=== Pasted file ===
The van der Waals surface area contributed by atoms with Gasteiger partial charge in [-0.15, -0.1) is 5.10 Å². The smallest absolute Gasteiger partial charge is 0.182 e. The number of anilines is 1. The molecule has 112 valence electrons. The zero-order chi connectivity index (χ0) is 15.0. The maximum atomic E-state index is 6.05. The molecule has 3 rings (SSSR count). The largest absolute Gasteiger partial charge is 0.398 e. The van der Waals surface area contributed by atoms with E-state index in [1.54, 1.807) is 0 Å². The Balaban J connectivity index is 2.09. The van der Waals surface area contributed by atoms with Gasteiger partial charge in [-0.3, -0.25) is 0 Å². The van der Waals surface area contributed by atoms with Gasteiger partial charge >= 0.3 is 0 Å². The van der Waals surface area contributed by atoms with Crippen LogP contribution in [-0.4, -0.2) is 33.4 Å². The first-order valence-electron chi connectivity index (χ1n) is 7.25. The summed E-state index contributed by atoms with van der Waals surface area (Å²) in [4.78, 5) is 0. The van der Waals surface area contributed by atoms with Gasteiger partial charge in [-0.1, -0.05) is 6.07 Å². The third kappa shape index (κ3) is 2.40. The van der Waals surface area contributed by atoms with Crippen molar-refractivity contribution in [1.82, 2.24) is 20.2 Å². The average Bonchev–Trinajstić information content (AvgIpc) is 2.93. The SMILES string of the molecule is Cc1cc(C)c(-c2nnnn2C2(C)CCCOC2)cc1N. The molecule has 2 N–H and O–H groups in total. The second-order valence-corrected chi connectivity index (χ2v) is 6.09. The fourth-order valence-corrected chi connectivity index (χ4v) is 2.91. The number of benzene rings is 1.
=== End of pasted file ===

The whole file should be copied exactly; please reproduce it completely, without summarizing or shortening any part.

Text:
The van der Waals surface area contributed by atoms with Gasteiger partial charge in [-0.15, -0.1) is 5.10 Å². The smallest absolute Gasteiger partial charge is 0.182 e. The number of anilines is 1. The molecule has 112 valence electrons. The zero-order chi connectivity index (χ0) is 15.0. The maximum atomic E-state index is 6.05. The molecule has 3 rings (SSSR count). The largest absolute Gasteiger partial charge is 0.398 e. The van der Waals surface area contributed by atoms with E-state index in [1.54, 1.807) is 0 Å². The Balaban J connectivity index is 2.09. The van der Waals surface area contributed by atoms with Gasteiger partial charge in [-0.3, -0.25) is 0 Å². The van der Waals surface area contributed by atoms with Gasteiger partial charge >= 0.3 is 0 Å². The van der Waals surface area contributed by atoms with Crippen LogP contribution in [-0.4, -0.2) is 33.4 Å². The first-order valence-electron chi connectivity index (χ1n) is 7.25. The summed E-state index contributed by atoms with van der Waals surface area (Å²) in [4.78, 5) is 0. The van der Waals surface area contributed by atoms with Gasteiger partial charge in [-0.1, -0.05) is 6.07 Å². The third kappa shape index (κ3) is 2.40. The van der Waals surface area contributed by atoms with Crippen molar-refractivity contribution in [1.82, 2.24) is 20.2 Å². The average Bonchev–Trinajstić information content (AvgIpc) is 2.93. The SMILES string of the molecule is Cc1cc(C)c(-c2nnnn2C2(C)CCCOC2)cc1N. The molecule has 2 N–H and O–H groups in total. The second-order valence-corrected chi connectivity index (χ2v) is 6.09. The fourth-order valence-corrected chi connectivity index (χ4v) is 2.91. The number of benzene rings is 1.